Light is Right
SOS for PMS
Collection of Ray Peat Quote Blogs by FPS
Progesterone Decreases Aromatase Activity
Quotes: Thyroid, Estrogen, Menstrual Symptoms, PMS, and Infertility
Estrogen Stimulates Insulin, Promotes Weight Gain
Possible Indicators of Excess Estrogen
Progesterone: Essential to Your Well-Being
Plasma Estrogen Does Not Reflect Tissue Concentration of Estrogen
Estrogen and PCOS
Shock Increases Estrogen
Autoimmune Disease and Estrogen Connection
Hormonal profiles in women with breast cancer
PUFA Increases Estrogen
PUFA Inhibit Glucuronidation
PUFA Promote Cancer
Maternal PUFA Intake Increases Breast Cancer Risk in Female Offspring
Vitamin A: Anti-Cancer and Anti-Estrogen
Toxic Plant Estrogens
The Dire Effects of Estrogen Pollution
Alcohol Consumption – Estrogen and Progesterone In Women
Estrogen, Endotoxin, and Alcohol-Induced Liver Injury
Estrogen Levels Increase with Age
Fat Tissue and Aging – Increased Estrogen
Estrogen Related to Loss of Fat Free Mass with Aging
Bisphenol A (BPA), Estrogen, and Diabetes
PUFA, Estrogen, Obesity and Early Onset of Puberty
Estrogen Related to Loss of Fat Free Mass with Aging
Nutrition and Brain Growth in Chick Embryos
The Brain: Estrogen’s Harm and Progesterone’s Protection
Estrogen Increases Serotonin
Estrogen, Serotonin, and Aggression
Women, Estrogen, and Circulating DHA
PUFA, Fish Oil, and Alzheimers
Estrogen, Glutamate, & Free Fatty Acids
Phospholipases, PUFA, and Inflammation
Estrogen’s Role in Seizures
Benefits of Aspirin
Estrogen’s Role in Asthma
“Women’s monthly cycles, in which a brief estrogen dominance is followed by sustained exposure to progesterone, are probably an important factor in the renewal of the cells of the brain and other organs, as well as those of the reproductive organs. The daily rhythms of hormones and metabolism are known to be involved in the regulation of cell renewal.”
“For example, the follicular phase is a time of low steroid production by the ovary, until near the end of the phase, just before ovulation, when estrogen rises. The luteal phase is a time of high estrogen and high progesterone synthesis. Many publications describe the follicular phase as a time of high estrogen, and the luteal phase as a time of low estrogen, roughly the opposite of the actual situation. And an even larger number of studies get the results they want by using a short exposure to estrogen to study something which takes a long time to develop.”
“The normal cyclic function of the ovaries is a model for the potentially creative role of an inflammation-like stress. Every month (in a rhythm influenced by many cues), a productive crisis comes to a focus in the ovary, with the formation of estrogen, prostaglandins, carbon monoxide, and other signal substances, causing rapid changes both locally and systemically, with water, hormones, and nutrients gathering around the ovum (as well as in other parts of the body, such as the feet). Then as the follicle ruptures with the release of an ovum, the excitatory, inflammation-like state is resolved, with a massive increase in the production of antiinflammatoy, antistress substance, progesterone, leading to the suppression of the excitatory substances. These monthly processes are developmental, they are part of the epigenetic development of the organ.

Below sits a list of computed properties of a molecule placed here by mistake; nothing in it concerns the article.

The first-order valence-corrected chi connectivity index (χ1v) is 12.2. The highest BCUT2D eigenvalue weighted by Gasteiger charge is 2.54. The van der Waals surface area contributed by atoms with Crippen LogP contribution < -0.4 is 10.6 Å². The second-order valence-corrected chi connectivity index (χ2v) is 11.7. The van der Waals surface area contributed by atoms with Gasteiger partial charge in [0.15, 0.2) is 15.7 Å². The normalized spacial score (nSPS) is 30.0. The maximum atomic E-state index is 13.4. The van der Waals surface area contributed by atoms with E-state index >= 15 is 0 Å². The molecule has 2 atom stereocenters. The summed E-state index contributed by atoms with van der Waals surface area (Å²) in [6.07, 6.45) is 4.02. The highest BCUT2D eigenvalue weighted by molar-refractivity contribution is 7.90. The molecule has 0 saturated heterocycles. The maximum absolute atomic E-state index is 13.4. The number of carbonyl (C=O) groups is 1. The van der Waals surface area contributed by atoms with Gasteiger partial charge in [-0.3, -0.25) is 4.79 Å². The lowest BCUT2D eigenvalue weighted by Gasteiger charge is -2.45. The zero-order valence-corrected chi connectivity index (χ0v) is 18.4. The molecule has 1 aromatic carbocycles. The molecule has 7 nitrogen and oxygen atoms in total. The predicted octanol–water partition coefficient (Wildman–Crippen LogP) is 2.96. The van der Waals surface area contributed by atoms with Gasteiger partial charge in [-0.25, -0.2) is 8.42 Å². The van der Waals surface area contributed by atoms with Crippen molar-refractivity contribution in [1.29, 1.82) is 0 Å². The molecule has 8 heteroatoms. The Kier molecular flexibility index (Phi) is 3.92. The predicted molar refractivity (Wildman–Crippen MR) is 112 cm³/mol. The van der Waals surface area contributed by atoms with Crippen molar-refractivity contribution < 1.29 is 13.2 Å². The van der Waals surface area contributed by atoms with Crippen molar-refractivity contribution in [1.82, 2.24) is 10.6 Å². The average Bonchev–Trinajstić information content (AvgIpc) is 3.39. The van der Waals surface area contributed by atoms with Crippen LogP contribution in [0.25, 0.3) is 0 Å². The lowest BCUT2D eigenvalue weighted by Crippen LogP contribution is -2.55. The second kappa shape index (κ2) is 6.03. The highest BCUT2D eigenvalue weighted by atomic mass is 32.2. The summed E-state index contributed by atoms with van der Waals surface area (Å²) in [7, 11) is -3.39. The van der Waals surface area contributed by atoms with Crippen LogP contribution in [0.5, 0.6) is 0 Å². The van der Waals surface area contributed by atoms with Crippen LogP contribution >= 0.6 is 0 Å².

Most, if not all, of the substances involved in ovarian physiology are involved in the disease of stress and degeneration, which progress in proportion to the inability to produce the resolution of inflammation and restoration of the stable condition. The ovary is a major source of estrogen which can produce the excited, activated, inflammatory, and proliferative state in any tissue of the body, though it acts mainly on the uterus, breasts, and pituitary. But the ovary is also, in response, able to produce massive amounts of the protective progesterone, which interrupts the inflammatory effects of estrogen on the various tissues and organs, largely by suppressing the proteins that hold estrogen within cells (especially the “estrogen receptor”), but also by changing the activities of many enzymes away from the estrogen-controlled, inefficient pattern. The developmental actions of the ovary cause continuing epigenetic process in other organs, causing noticeable changes in their structure every month.”
“The estrogen dominance which is needed to start the reproductive cycle, with cell proliferation in the endometrium, breast, and pituitary, is not otherwise useful to the organism, and is controlled and opposed during pregnancy by a constantly rising production of progesterone. The state of estrogen dominance is essentially unstable.”
“Minks that have mated in the winter don’t implant the fertilized ovum in the uterus until the spring equinox, when progesterone rises suddenly, and allows both the uterus and the embryo to begin the process of pregnancy and gestation. Progesterone provides the oxygen needed for the successful implantation of the embryo, while estrogen and serotonin lower the intrauterine oxygen.